Research Topic

Engineering Microbiomes for Plant Performance

About this Research Topic

Climate change is one of the greatest concerns of modern agriculture. The increase in CO2 concentration in the atmosphere resulting in elevated temperature and changes in the precipitation regime can significantly affect the occurrence and severity of plant pathogens. This threat constitutes an area of research in plant-pathogen interaction called ‘Emerging Infectious Diseases’– EIDs. In addition, climate change can also lead to shifts in abiotic variables that imposes stresses to plants, such as drought, increased UV radiation, etc.

During the past few years, advances in high-throughput sequencing technologies and computational biology have provided insightful knowledge on how microbial communities living in close association with plants – the plant microbiome – are assembled and recruited under stressful conditions. These so-called ‘plant-beneficial-microbes’ are known to assist plants to cope under (a)biotic stress, for instance through the promotion of plant growth, induction of plant systemic resistance and/or production of natural products.

Developing strategies to effectively manipulate and engineer plant-associated microbiomes is an emergent and highly relevant area of research. Most importantly, it constitutes a topic that requires multi-disciplinary integration of the fields of ecology, evolutionary biology, mathematical modeling, microbiology, and molecular biology. As a result, such an effort will collectively guide the identification of the functional basis of beneficial interactions at the molecular and (bio)chemical levels in both plants and microbes. Moreover, it will provide information for better understanding, modeling and predicting plant microbiome assembly and spatiotemporal dynamics.

This Research Topic is open for articles – Original Research, Perspectives, Review, Meta-analysis – that provide novel examples and developments in the area of plant microbiome engineering in the context of (a)biotic stressors. We encourage submissions of biological and mathematical developments with emphasis on the ecology, biology, and manipulation of plant-microbiomes. Studies on both controlled experimental systems and agricultural setting are welcome.


Keywords: Biocontrol, EIDs, Microbiome, Omics, Climate Change, Sustainable Agriculture, Food Security


Important Note: All contributions to this Research Topic must be within the scope of the section and journal to which they are submitted, as defined in their mission statements. Frontiers reserves the right to guide an out-of-scope manuscript to a more suitable section or journal at any stage of peer review.

Climate change is one of the greatest concerns of modern agriculture. The increase in CO2 concentration in the atmosphere resulting in elevated temperature and changes in the precipitation regime can significantly affect the occurrence and severity of plant pathogens. This threat constitutes an area of research in plant-pathogen interaction called ‘Emerging Infectious Diseases’– EIDs. In addition, climate change can also lead to shifts in abiotic variables that imposes stresses to plants, such as drought, increased UV radiation, etc.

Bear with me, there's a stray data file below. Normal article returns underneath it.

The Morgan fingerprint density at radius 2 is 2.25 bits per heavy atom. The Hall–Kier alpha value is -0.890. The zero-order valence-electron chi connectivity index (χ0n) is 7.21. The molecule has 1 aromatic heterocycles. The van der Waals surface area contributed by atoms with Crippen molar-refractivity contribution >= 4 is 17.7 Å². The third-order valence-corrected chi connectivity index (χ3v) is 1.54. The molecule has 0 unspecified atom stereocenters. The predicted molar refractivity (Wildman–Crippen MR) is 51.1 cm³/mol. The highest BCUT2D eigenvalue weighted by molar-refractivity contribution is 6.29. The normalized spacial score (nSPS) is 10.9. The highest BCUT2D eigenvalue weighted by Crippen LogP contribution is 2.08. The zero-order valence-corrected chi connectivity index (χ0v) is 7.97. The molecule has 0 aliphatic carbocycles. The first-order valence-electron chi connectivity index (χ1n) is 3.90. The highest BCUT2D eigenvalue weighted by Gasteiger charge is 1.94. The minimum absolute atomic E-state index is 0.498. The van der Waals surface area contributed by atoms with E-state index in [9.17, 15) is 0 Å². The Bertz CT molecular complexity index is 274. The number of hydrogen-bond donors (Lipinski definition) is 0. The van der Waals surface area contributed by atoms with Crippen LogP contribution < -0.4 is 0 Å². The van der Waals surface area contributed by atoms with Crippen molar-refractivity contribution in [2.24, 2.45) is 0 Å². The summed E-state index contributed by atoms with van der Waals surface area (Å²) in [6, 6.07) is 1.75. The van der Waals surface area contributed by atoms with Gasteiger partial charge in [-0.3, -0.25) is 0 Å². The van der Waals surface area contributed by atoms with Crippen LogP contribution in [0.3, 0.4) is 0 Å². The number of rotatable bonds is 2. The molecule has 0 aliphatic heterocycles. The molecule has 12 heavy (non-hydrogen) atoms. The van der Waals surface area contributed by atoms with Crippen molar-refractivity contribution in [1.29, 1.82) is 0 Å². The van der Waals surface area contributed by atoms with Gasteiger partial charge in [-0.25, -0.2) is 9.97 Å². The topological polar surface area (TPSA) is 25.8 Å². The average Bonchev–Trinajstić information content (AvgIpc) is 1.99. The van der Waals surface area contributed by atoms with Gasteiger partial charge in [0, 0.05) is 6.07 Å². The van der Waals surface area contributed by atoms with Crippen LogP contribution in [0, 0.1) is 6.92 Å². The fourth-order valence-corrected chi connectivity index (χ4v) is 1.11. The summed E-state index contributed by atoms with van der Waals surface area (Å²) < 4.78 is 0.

During the past few years, advances in high-throughput sequencing technologies and computational biology have provided insightful knowledge on how microbial communities living in close association with plants – the plant microbiome – are assembled and recruited under stressful conditions. These so-called ‘plant-beneficial-microbes’ are known to assist plants to cope under (a)biotic stress, for instance through the promotion of plant growth, induction of plant systemic resistance and/or production of natural products.

Developing strategies to effectively manipulate and engineer plant-associated microbiomes is an emergent and highly relevant area of research. Most importantly, it constitutes a topic that requires multi-disciplinary integration of the fields of ecology, evolutionary biology, mathematical modeling, microbiology, and molecular biology. As a result, such an effort will collectively guide the identification of the functional basis of beneficial interactions at the molecular and (bio)chemical levels in both plants and microbes. Moreover, it will provide information for better understanding, modeling and predicting plant microbiome assembly and spatiotemporal dynamics.

This Research Topic is open for articles – Original Research, Perspectives, Review, Meta-analysis – that provide novel examples and developments in the area of plant microbiome engineering in the context of (a)biotic stressors. We encourage submissions of biological and mathematical developments with emphasis on the ecology, biology, and manipulation of plant-microbiomes. Studies on both controlled experimental systems and agricultural setting are welcome.


Keywords: Biocontrol, EIDs, Microbiome, Omics, Climate Change, Sustainable Agriculture, Food Security


Important Note: All contributions to this Research Topic must be within the scope of the section and journal to which they are submitted, as defined in their mission statements. Frontiers reserves the right to guide an out-of-scope manuscript to a more suitable section or journal at any stage of peer review.

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Submission Deadlines

13 October 2019 Abstract
10 February 2020 Manuscript

Participating Journals

Manuscripts can be submitted to this Research Topic via the following journals:

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Topic Editors

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Submission Deadlines

13 October 2019 Abstract
10 February 2020 Manuscript

Participating Journals

Manuscripts can be submitted to this Research Topic via the following journals:

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